Sometimes for example, I like to do free-writing mind maps. Essentially you set a timer for fifteen minutes and just let all your thoughts out on paper, and create mind maps for how they relate to each other. You can do this as a mindfulness exercise or just to express any creative ideas you have. This helps you feel like your thoughts are organized and focused and not scattered and distracted.
Trying to do anything artistic like painting, origami, or even lego (if you have kids) can also be effective. Fortunately, YouTube has millions of tutorials if you want to learn something new.
4. Get some exercise and take a long sleep.
Exercise may seem counter-productive when you’re tired, but when we’re mentally exhausted, it can sometimes start to mess with our sleep. This varies slightly depending on each individual, but is largely because exhaustion and anxiety impact our ability to wind down before bed, which is a critical part of good quality sleep. Unconscious worries can also wake us in the night and stop us from getting into the deep states we need.
By exercising, eating a big and healthy meal, and taking a long sleep, you can get the restorative effects that you need. This isn’t an invitation to oversleep, but if it’s been a while since you got some deep rest, it could be exactly what you need. It’s also useful to create a pre-sleep ritual that involves calming down and not looking at any screens for two to three hours before sleeping.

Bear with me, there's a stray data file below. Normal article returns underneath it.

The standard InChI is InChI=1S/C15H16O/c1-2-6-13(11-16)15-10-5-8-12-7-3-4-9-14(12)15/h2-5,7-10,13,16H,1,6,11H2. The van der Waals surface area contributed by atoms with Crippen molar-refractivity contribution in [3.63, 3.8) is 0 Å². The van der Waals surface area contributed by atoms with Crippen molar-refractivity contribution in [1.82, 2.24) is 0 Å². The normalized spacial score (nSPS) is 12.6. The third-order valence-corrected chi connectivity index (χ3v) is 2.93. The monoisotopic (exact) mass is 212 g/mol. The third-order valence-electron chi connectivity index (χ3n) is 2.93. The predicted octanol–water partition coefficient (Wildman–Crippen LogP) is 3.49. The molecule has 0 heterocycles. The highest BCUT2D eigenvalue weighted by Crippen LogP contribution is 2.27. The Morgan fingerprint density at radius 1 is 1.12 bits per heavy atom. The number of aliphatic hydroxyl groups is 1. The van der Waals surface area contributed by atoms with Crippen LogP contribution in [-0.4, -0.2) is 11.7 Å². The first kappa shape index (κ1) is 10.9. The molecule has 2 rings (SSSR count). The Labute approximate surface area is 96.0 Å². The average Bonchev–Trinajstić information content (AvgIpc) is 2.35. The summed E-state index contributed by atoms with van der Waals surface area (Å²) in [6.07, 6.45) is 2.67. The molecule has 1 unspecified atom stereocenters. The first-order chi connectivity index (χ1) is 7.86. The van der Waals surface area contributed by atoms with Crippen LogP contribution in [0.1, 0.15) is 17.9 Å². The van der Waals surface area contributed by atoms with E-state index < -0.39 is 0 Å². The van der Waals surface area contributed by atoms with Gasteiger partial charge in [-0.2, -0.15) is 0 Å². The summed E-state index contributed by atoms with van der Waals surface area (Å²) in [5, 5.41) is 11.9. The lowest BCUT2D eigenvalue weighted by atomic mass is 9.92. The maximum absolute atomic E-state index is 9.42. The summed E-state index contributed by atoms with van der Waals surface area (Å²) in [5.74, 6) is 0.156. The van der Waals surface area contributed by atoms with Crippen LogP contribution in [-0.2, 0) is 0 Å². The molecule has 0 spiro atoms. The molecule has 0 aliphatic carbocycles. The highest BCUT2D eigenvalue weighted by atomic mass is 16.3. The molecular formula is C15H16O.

5. Do something social.
This goes for introverts as well as extroverts. It’s a common belief that introverts are drained by social interactions, but typically this is only when interacting with people they’re not comfortable with.
If you’re an introvert, make the effort be social with someone who you always have fun with. When we’re engaged in a social situation that is fun, and not anxiety-inducing, we naturally get out of our own heads and begin to recharge our batteries.
Meditation is great for calming our minds, and while you should keep trying to meditate even through rough periods, it can be good to have some short-term solutions to help you get your energy back.
Have you ever felt this way with meditation? How else have you tried to quieten your mind? Let us know in the comments!
This post was republished with permission from tinybuddha.com. You can find the original post here.
Benjamin Fishel is a freelance writer, meditation practitioner, and the creator of the popular blog Project Monkey Mind. He’s also currently studying his Masters in Applied Neuroscience. If you’d like to know how you can calm your mind using Modern Psychology and Eastern Spirituality, get his free cheatsheet 7 Psychological Hacks for Depression & Anxiety (in 5 minutes or less).